The University of New South Wales (UNSW) shared service program and consolidation efforts will reap the higher education provider upwards of $750,000 in savings for 2009.
The university has, among other efforts, reduced its servers by 300 (saving $500,000 for 2009), decommissioned 11 computer rooms and saved $250,000 on power and cooling costs since the program commenced in 2007.
"Even these figures now are going to increase," Charles Nolan, an IT consultant at UNSW, said. "At the start of the year these were our planning figures. You would probably find our savings are 25 per cent above those. That is even before we get into our new data centre."
UNSW will move into a new, more sustainable data centre located in the Sydney suburb of Randwick next year. The organisation has spoken with other data centre operators, including Canberra Data Centres (CDC), throughout the planning stages to ensure the new facility becomes as green as possible.
In October, Nolan told Computerworld the education provider had already consolidated 35 data centres, ranging from single servers to fully-fledged faculty-sized data centres, down to two primary locations and a third back up centre.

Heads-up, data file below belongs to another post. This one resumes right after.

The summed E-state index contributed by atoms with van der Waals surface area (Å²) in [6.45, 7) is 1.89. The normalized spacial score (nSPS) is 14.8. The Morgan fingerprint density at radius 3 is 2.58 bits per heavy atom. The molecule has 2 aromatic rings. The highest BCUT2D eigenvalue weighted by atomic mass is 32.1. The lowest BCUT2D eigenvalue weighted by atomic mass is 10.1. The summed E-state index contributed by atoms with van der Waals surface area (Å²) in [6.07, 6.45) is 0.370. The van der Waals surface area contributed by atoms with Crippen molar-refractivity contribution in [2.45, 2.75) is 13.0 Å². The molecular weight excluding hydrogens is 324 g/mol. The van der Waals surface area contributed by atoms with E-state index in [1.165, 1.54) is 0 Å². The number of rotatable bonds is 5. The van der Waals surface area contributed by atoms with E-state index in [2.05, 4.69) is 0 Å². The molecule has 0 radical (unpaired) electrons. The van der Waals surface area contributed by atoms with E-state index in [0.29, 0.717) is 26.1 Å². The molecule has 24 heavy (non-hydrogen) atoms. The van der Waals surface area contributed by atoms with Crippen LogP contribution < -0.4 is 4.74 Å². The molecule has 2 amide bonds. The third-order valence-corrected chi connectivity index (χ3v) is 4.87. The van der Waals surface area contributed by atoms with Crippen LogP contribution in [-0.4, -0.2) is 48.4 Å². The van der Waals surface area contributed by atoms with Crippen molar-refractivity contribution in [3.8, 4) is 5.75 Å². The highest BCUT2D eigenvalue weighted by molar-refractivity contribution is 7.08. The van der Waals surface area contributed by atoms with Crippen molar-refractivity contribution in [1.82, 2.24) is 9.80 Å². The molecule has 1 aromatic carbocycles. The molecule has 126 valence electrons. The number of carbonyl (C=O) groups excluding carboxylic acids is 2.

Prior to the move to its planned facility, however, it has had to purchase new, higher-density servers and storage. In the last few months it has bought seven new blade chassis and 300 terabytes of storage.
"It is the consolidation program," he said. "We are pulling all this stuff out of faculties and divisions and bringing it in and then finding more and more equipment. Plus their growth, anyway, and we are yet to really hit the virtual growth."
UNSW has already seen a huge growth in its virtualised environment with 30 per cent growth in the server environment and up to 60 per cent growth in the storage environment.
In the two and a half years since starting the project UNSW has grown to over 1200 servers, 700 of which are virtual running across Unix, Wintel and Linux environments.
On the plus side, virtualisation has enabled UNSW to get its per server unit cost and deployment time down from about $12,000 per physical server with three month end-to-end deployment to $1000 per virtual machine with a two day end-to-end deployment, Nolan said.